There are some theatre- and filmgoers
who would walk across a freeway at five o'clock to hear Blythe
Danner read a soup-can label from the median traffic barrier. Not
only a superb actor, whose warmth and emotional instincts are
matched by a wry intelligence, Danner is also a role model for
middle age -- glamorous yet no-nonsense, both generous and
shrewd; she seems to navigate her way through life with
unostentatious moral incisiveness and a hyper-aware, yet somehow
relaxed, sensitivity. Not to mention those eyes, that great
ash-blonde hair, and the velvety rasp of one of the most alluring
voices on stage or screen.
The affection and respect of her fans
might well lead them into such odd venues because the fact is
that Danner is, very sadly, hard to find. Other than in the
occasional New York stage appearance (she has one Tony and has
been thrice nominated) -- or at the Williamstown (Massachusetts)
Summer Theatre Festival, where she reigns as an annual draw --
Danner may be enjoyed only infrequently. Woody Allen has coaxed
her from time to time into his projects, and her interest in
evolving talents leads her occasionally to small, independent
films. Happily married to a successful network producer and
mother of the fine young actor Gwyneth Paltrow, Danner is clearly
undriven by her career.
One can only speculate as to why the
spirit moved her to agree to appear in first-time writer/director
Bart Freundlich's The Myth of Fingerprints. One is simply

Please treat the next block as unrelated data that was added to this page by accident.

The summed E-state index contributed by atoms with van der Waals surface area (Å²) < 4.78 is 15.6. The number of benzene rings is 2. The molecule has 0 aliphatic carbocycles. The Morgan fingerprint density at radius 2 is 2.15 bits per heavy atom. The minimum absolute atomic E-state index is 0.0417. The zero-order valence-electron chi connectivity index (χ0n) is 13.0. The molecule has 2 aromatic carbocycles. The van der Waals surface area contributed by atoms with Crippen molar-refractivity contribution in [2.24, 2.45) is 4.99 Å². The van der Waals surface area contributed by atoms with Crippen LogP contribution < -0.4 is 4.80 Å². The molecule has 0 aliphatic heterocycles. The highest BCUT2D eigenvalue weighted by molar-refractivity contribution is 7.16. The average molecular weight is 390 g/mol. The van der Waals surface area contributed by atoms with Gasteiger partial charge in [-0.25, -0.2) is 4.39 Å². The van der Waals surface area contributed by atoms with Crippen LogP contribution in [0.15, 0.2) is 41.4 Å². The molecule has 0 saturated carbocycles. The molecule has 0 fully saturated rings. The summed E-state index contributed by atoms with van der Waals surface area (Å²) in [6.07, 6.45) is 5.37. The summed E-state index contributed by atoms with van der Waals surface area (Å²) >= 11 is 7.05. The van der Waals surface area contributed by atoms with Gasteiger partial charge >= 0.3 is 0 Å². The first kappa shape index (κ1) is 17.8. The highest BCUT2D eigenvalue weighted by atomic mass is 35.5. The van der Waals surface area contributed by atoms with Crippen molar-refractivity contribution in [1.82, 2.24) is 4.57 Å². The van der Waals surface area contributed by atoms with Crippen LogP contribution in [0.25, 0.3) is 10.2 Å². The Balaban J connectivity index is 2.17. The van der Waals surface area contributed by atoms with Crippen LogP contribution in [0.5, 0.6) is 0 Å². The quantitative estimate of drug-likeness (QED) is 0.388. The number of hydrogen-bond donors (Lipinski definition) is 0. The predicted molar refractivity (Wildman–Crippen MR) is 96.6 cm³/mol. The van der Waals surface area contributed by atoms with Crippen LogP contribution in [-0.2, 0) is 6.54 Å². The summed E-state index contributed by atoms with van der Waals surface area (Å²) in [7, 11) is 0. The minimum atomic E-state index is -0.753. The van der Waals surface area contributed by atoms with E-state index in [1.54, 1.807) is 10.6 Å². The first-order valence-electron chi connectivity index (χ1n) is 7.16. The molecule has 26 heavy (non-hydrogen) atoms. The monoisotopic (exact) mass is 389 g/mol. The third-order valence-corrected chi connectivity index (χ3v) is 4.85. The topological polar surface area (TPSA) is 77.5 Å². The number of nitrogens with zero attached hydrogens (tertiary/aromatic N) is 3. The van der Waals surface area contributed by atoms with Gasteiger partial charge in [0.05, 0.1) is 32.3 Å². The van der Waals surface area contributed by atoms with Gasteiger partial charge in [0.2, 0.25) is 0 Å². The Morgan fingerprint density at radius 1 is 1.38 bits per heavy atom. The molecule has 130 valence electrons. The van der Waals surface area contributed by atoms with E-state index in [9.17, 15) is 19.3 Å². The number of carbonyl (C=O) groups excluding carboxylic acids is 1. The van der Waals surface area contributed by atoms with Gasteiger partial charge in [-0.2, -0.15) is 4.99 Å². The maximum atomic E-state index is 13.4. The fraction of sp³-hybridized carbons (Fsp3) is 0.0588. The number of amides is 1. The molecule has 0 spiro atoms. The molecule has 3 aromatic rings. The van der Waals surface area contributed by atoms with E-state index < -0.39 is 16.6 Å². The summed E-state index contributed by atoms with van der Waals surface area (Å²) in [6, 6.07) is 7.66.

left to yearn to see her in something more compelling than a
pretentious, derivative, rather precious drama about a family
reunion at Thanksgiving. We may never know what Danner saw in the
project, but she was not alone: Julianne Moore, Noah Wyle, Roy
Scheider, Brian Kerwin, James LeGros, Michael Vartan, and Laurel
Holloman also signed on. One can only assume that this roster is
what got Fingerprints a world premiere at the 1997
Sundance Film Festival. And perhaps they perceived something in
Freundlich's potential that is not yet apparent. Anyone who can
interest this lineup of talent in a "training-wheels"
movie must have something.
However, all we get in this first effort
is a rather painful waste of these adventurous and interesting
actors. In the worst role of all, Scheider -- who is best when
pushed away from type, in roles where his severe good looks are
forced to break into joy or loquacity -- plays a dour,
stone-faced Maine patriarch who is so petulant that we couldn't
possibly care less about his cursorily indicated inner demons.
It's like watching Roy Scheider do a parody of Roy Scheider.
Danner is his curiously long-suffering wife. They are joined for
an alternately cozy and strained Thanksgiving holiday by
daughters Moore and Holloman and sons Wyle and Vartan, along with
their significant others. Freundlich is no more skilled at
handling the intimate ease of family humor when things are going
well than he is with his portentously introduced flashbacks (or
worse, expository dialogue) of the family skeletons. The Myth
of Fingerprints seems equal parts bad Bergman, bad Chekhov,
and bad TV Movie-of-the-Week; except for the odd moments of glory
plucked out by an excellent cast, it's a fairly deadly brew.
Danner makes even her small,
disconnected, underwritten scenes a cause for minor rejoicing.
Although it seems a dire case of casting her pearls before swine,
she can curve a vocal inflection unexpectedly at the last
syllable or laugh almost gutturally after expressing some
delicate sentiment, and, suddenly, this lifeless, self-serious
little piece wakes up for a moment and sings. Students of acting
should be made to watch this performance to see what a canny,
feeling actor can do with next to nothing. Fans of Blythe Danner
may take it as yet another of the crumbs for which we have
learned, frustratingly, to settle.